• the Pharaoh Monthotpu Receiving The Homage of His Successor--antue--in the Shat Er-rigeleh
    the Pharaoh Monthotpu Receiving The Homage of His Successor--antue--in the Shat Er-rigeleh
  • WordNet 3.6
    • n ER a room in a hospital or clinic staffed and equipped to provide emergency care to persons requiring immediate medical treatment
    • n Er a trivalent metallic element of the rare earth group; occurs with yttrium
    • ***

Additional illustrations & photos:

Have you an--er--hats Have you an--er--hats
"ER—" "ER—"
"Thou erring Morning-star, oh! spare thyself." "Thou erring Morning-star, oh! spare thyself."

Century Dictionary and Cyclopedia
    • er A Middle English form of ere.
    • er An English suffix, originally and properly attached to verbs to form nouns of the agent, as in baker, creeper, delver, driver, reader, sower, writer, etc. Though denoting usually a person, it may denote also, or only, a thing, as ruler, heater, grater, poker, etc. In use it is equivalent to the Latin -or in such forms as instructor, one who instructs, actor, one who acts, confessor, one who confesses, etc. Accordingly, English verbs from Latin supine or perfect participle stems may form their noun of the agent with English -er or Latin -or: instructer or instructor, confesser or confessor, etc. Usually they prefer the Latin form, taking it directly (or mediately through Middle English -our, ⟨ Old French -our, ⟨ Latin -or, etc.) from the Latin, or forming it by analogy (as depositor, radiator, etc., for which there is no Latin original). The suffix -or is thus a rough means of distinguishing words of Latin origin: compare auditor, instructor, factor, etc., with their literal English equivalents hearer, teacher, doer, etc. In many words, as biographer, geographer, philologer, philosopher, etc., there is no accompanying verb, the suffix, which is equally referable to -er, being attached, cumulatively (first in philosopher), to the original (Latin or Greek) term signifying an agent. (See -er.) In another use, also without reference to a verb, -er, attached to names of towns or countries, signifies an inhabitant of or one who belongs to the town or country, as Londoner, New-Yorker, Hollander, Englander, New-Englander, etc., like German Berliner, Leipziger, Englander, Hollander, etc.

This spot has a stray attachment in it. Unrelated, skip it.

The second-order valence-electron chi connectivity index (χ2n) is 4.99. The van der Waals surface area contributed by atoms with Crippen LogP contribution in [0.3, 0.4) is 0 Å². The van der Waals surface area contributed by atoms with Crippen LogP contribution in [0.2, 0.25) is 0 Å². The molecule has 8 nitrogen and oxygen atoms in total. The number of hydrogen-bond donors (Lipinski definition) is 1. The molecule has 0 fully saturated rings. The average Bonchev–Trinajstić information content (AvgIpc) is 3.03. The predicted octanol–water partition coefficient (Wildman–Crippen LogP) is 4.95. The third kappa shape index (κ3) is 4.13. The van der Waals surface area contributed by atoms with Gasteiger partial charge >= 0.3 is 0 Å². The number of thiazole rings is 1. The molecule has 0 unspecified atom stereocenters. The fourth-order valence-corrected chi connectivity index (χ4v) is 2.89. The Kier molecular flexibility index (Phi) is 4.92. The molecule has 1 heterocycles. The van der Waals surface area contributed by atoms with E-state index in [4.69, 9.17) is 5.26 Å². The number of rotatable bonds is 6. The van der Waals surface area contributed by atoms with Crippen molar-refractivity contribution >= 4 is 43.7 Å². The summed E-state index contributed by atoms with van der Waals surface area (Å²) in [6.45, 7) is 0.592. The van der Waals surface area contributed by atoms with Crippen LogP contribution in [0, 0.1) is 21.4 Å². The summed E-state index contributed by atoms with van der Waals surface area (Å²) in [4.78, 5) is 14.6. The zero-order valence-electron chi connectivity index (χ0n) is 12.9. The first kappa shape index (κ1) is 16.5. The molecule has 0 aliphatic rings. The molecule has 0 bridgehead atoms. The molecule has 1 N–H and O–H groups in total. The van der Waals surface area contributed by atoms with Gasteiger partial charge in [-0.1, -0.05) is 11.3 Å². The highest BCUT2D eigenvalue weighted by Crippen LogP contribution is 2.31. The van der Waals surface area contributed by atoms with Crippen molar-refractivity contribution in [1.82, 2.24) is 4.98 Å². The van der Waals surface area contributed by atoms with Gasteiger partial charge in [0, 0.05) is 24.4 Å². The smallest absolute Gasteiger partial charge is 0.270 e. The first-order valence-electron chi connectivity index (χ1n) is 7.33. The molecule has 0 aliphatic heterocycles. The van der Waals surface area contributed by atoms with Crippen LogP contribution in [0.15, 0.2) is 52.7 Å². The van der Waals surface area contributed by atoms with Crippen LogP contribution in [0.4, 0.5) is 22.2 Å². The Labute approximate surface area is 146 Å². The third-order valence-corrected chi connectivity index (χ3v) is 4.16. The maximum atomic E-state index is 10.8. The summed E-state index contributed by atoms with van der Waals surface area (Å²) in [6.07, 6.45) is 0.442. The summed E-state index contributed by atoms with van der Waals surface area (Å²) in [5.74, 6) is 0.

• er A suffix of Latin origin, denoting usually a person, and often an agent, but not, like -er, usually associated with a verb. It appears in justicer, commissioner, officer, prisoner, pensioner, etc. In many words of more recent formation the suffix may be taken as either -er or -er. In some words, as chancellor, it has assumed the form of Latin -or. In words recently formed or taken from the French it appears as -ier or -eer. In many words it has become merged or is mergeable with the English -er.
    • er A suffix of adjectives, forming the comparative degree, as in colder, deeper, greater, bigger, etc., and being cognate with the Latin comparative suffix -or, -ior, neuter -us, -ius, represented in English in major, minor, minus, prior, superior, inferior, etc. In lesser, former, the suffix is cumulative. In better, worse, less (for irregular suffix, see etymology), the suffix is attached to a now non-existing positive. In upper, inner, outer, utter, etc., the positive is adverbial. See the words mentioned.
    • er A suffix of verbs, giving them a frequentative and sometimes a diminutive sense, as patter from pat, swagger from swag, flutter from float, sputter from spout, etc. It is equivalent to and cognate with the frequentative -le (that is, -el), as in dialectal pattle = patter, scuttle from scud, etc. As a formative of new words it is scarcely used.
    • er A suffix of certain nouns, mostly technical terms of the law (from Old Law French), as attainder, misnomer, trover, user, non-user, waiver, etc. In endeavor, endeavour, the orig. -er is disguised in the spelling.
    • er In chem., the symbol for erbium.
    • er In heraldry, an abbreviation of ermine.
    • er A simplified spelling of err.
    • ***


  • St. Augustine
    “I found thee not, O Lord, without, because I erred in seeking thee without that wert within.”


In literature:

There was hurling and whirling o'er brake and o'er brier, But the course of Dick Turpin was swift as Heaven's fire.
"Rookwood" by William Harrison Ainsworth
Howe'er it interest us, let us leave This question, Mentor!
"The Odyssey of Homer" by Homer
We-all er on one side de water, en de lions en mos' all de yuther servigous creeturs, dey er on t'er side.